On the very day that the Supreme Court issued the Obergefell decision making marriage equality the constitutional law of the land, I spent part of my day in a doctor’s office just across the river in Arlington, Va. As my colleagues celebrated the major victory for LGBTQ rights in front of the Supreme Court that hot and humid Washington day, I was looking for a new psychiatrist. I had moved to the D.C. area six months before for a new job, and had been looking for someone who could simply continue and maintain the work of her three predecessors (across multiple states) in regard to my ongoing treatment for bipolar disorder. The process is straightforward and generally results in the continuation of treatment and medication.
However, that’s not what happened on that muggy summer day. Instead, my prospective therapist became fixated on the fact that I was transgender, and ultimately said that the diagnoses and medication regimens that had been working for me for the past several years were wrong and that I merely had "unresolved issues" from my transition of around 10 years ago. She also refused to write a refill for my current medications, which require uninterrupted access in order to manage my bipolar disorder. Interruption in access to psychiatric medications, like any other medication, can lead to a sudden worsening of symptoms and sometimes-lethal medication withdrawal.
While I eventually found a culturally competent mental health provider in D.C., my experience is far from unique in the transgender community. According to the National Transgender Discrimination Survey, 28 percent of transgender people have experienced some form of harassment in a health care setting due to their being transgender, and 19 percent have been outright denied medical care due to their being transgender. Health care discrimination for the transgender community is too often a fact of life, manifested in ways such as deliberate misgendering, denial of care, ridicule, or refusal to continue hormonal care.
While we know from this survey that 41 percent of transgender people have attempted suicide at some point in their lives (and are by extension much more likely to have contact with mental health care systems), we have not surveyed the transgender people on their experiences with psychiatry and mental health care. Therefore, we don’t know to what extent transgender folks are being discriminated against or mistreated in mental health care settings. Even in the best-case scenarios, transgender people are often misgendered and dead-named after providing the names and pronouns with which they identify.
There are many types of mental illnesses (depression, bipolar disorder, attention deficit hyperactivity disorder, post-traumatic stress disorder, schizophrenia, etc.), and they are as complex as the people who live with them. With the noteworthy exception of trauma-based mental health conditions, these are, like physical illnesses, by and large biological in origin and unrelated to a transgender person’s gender identity. However, this does not necessarily mean that — as evidenced by my experiences and those of so many of my friends — providers will be sensitive about transgender issues and will not try to conflate a patient’s gender identity with their mental illness, or to blame their mental illness for their gender identity. In fact, 50 percent of transgender people have reported having to educate their health care providers about transgender issues — this is all the more urgent in psychiatry, where patients are often not given the chance to educate their providers or have their input be heard in the first place.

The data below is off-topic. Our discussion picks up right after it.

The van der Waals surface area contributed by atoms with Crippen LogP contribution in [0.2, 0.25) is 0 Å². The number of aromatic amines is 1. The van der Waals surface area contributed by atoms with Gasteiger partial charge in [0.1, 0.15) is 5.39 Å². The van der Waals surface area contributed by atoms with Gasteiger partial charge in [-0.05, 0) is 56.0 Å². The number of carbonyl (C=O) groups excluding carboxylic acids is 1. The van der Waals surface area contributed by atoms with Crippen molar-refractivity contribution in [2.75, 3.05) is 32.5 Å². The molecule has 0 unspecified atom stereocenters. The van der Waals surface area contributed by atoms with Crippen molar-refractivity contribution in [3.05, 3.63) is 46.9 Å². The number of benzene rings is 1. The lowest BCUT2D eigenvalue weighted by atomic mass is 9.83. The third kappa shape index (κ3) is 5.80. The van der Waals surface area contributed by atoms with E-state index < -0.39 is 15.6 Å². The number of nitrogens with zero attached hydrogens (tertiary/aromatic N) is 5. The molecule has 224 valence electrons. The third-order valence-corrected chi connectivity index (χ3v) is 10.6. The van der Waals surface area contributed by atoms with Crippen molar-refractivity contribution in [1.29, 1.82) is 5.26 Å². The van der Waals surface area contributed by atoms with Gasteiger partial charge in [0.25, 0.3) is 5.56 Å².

It is clear that additional funding must be allotted to ensure that transgender people have access to affordable and culturally competent mental health providers. Unfortunately, lawmakers are pushing for mental health legislation that could be very harmful to transgender people. The so-called Helping Families in Mental Health Reform Act of 2015, introduced by Rep. Tim Murphy, a Pennsylvania Republican, with support from 187 members of Congress, touts itself as a solution to the need for mental health reform. Instead, what the bill would do, among other things, would be to gut the protection and advocacy programs that safeguard the rights of people with mental illness in institutional settings, and most alarming to the transgender community, would gut confidentiality provisions around mental health, granting family members and other individuals access to mental health records and treatment information.
When 57 percent of trans people have experienced significant family rejection, and one in five have experienced domestic violence, these attempts at mental health “reform,” which automatically assume people with mental illness as incompetent will be cared for by “loved ones” who may not be so loving, only place trans lives in even greater danger.
As we gear up for Pride celebrations all across the nation and draw Mental Health Awareness Month to a close, we must use this time as a call to action. To ignore the needs of transgender people with mental illness would be to leave an unacceptable gap in our advocacy for access to healthcare for all trans people and to ignore a fundamental intersectional issue. It is necessary for transgender community advocates to understand that mental health is a transgender issue, and to partner with the disability advocacy community, in order to ensure that mental health policies empower people with mental illness to be in charge of their own lives. One of the great mottoes of disability advocates is “nothing about us without us.” We must join that fray with that fundamental principle in mind. That is the way forward for a transgender community that is inclusive of mental illness.